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Team TFS
Team TFS
uhplc-2About a week ago I was out at the local pizza joint with my daughter.

We usually do a half and half pizza. Her half is cheese my half has pepperoni, olives, mushrooms and other assorted vegetables depending on my mood. When the pizza arrived she looked at me in shock and said “I can’t eat this it’s disgusting!”
“What do you mean?” I asked.

“Look,” she pointed at the pizza and said “your olives are on my side of the pizza.”

Not one to miss an educational opportunity I quickly responded, “That’s just poor resolution, isn’t it?”

“What’s resolution?”

“Resolution is the ability to separate something into its individual parts. Like if we start at the top we can say that this pizza has two individual parts, your cheese pizza and my pepperoni and olive pizza. If the two parts of the pizza were perfectly resolved we’d call that baseline resolution in the lab. But there’s more,” I said. “Imagine if all of my pizza toppings were piled into a thin edge right near the crust and all of your cheese was piled into a thin line right next to your crust. That’s really great resolution, much better than what we would hope for with a pizza. What we want with a pizza is to have my olives reach exactly the middle but not one portion of them to go over by even a millimeter. We want the same thing in the lab, every individual component of a sample separated by just a small amount of baseline to get more components to show up in a shorter amount of time.”

At seven years old resolution isn’t the most interesting of topics to my daughter, but to an analytical scientist in a pharma or biopharma lab, resolution is commonly top of mind. Resolution is the key to accurately assessing and quantifying active pharmaceuticals ingredients and formulated drug products. Whether you’re quantifying the main component, assessing impurities or characterizing structural specificities, the better the resolution the more accurate your assessment will be. To improve resolution is one of the major reasons that scientists choose to use UHPLC or transfer existing HPLC methods to UHPLC.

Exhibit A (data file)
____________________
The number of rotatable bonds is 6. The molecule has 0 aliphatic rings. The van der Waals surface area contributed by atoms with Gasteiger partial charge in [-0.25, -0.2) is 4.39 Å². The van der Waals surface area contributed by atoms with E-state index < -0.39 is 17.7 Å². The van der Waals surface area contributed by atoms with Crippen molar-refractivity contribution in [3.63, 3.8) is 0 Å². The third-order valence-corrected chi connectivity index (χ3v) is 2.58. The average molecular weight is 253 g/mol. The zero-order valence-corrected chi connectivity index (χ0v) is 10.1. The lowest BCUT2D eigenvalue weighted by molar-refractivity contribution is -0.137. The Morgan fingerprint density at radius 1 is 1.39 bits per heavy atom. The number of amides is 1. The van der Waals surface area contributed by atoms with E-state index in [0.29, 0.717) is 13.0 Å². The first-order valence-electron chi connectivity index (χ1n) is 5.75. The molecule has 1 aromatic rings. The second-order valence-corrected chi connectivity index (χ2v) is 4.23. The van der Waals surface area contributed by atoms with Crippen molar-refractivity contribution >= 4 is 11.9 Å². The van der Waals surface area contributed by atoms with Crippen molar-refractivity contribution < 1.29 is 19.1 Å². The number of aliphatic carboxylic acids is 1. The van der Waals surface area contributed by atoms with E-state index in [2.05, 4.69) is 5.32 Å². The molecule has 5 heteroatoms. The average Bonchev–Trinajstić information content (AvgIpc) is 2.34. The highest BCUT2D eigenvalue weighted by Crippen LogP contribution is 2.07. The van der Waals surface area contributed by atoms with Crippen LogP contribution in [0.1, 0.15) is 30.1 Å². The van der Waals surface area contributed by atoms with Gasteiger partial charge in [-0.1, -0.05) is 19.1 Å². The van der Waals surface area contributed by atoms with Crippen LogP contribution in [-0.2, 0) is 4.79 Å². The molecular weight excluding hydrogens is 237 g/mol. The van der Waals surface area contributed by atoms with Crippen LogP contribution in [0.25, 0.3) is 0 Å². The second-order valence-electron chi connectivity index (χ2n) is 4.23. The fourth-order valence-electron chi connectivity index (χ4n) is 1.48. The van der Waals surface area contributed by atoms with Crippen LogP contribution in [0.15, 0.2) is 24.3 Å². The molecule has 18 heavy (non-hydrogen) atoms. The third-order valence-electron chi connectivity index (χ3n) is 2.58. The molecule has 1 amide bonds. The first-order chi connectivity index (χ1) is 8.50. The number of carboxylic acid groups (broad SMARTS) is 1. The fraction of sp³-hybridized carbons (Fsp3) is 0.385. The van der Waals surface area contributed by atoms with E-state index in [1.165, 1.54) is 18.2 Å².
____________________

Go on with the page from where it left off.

We can quantify resolution (R) using the Purnell equation:


There are three main factors accounted for in the Purnell equation: the selectivity factor (α), the retention factor (ƙ) of the second peak, and the number of theoretical plates (N). The α factor is largely influenced by column chemistry, mobile phase composition and temperature. The ƙ factor is primarily determined by the mobile phase strength and temperature. The N factor is affected by the column and column packing material dimensions.

The number of theoretical plates is described as the efficiency of a column or basically how many times along the length of a column can a particle partition between the stationary and mobile phase. Conceptually we can think of it as if we slice a column radially at each of these zones. The higher the number of plate counts, the more slices we can make, the better the separation will be on a column because the eluting peaks will be sharper. The term was adapted from fractional distillation processes where the more phase equilibrium changes that occur the better the separation efficiency. See the figure below.


From this figure, you can see that improved separation efficiency can be achieved by increasing the number of equilibrium zones in the same length column or, in theory, by increasing the length of the column. UHPLC columns takes advantage of the former by decreasing the column bead size enabling the diffusion related processes that define the plate height, and from that the number of theoretical plates, to occur more rapidly.

The Theoretical plate theory was described in the 1940s by Martin and Synge in a paper titled, a New Form of Chromatogram Involving Two Liquid Phases. The discovery of partition chromatography by Martin and Synge was worth the 1952 Nobel prize and revolutionized separation sciences. In modern pharma and biopharma labs chromatography is taken for granted; few science labs would be able to continue to operate without an HPLC at a minimum and increasingly UHPLC.

Are you ready to move to UHPLC to improve your resolution or for any of the other reasons scientists make the transition, increased productivity or limited mobile phase usage to minimize environmental harm? The Thermo Scientific Vanquish UHPLC line of instruments enables a smooth transition from HPLC with multiple column heating functions, adjustable gradient delay volumes and Smartinject technology.

Learn more here and if you’re already making the switch make it easier with the Thermo Scientific Method Transfer calculator.

And access additional information in this application note: A Universal Tool for Method Transfer from HPLC to UHPLC.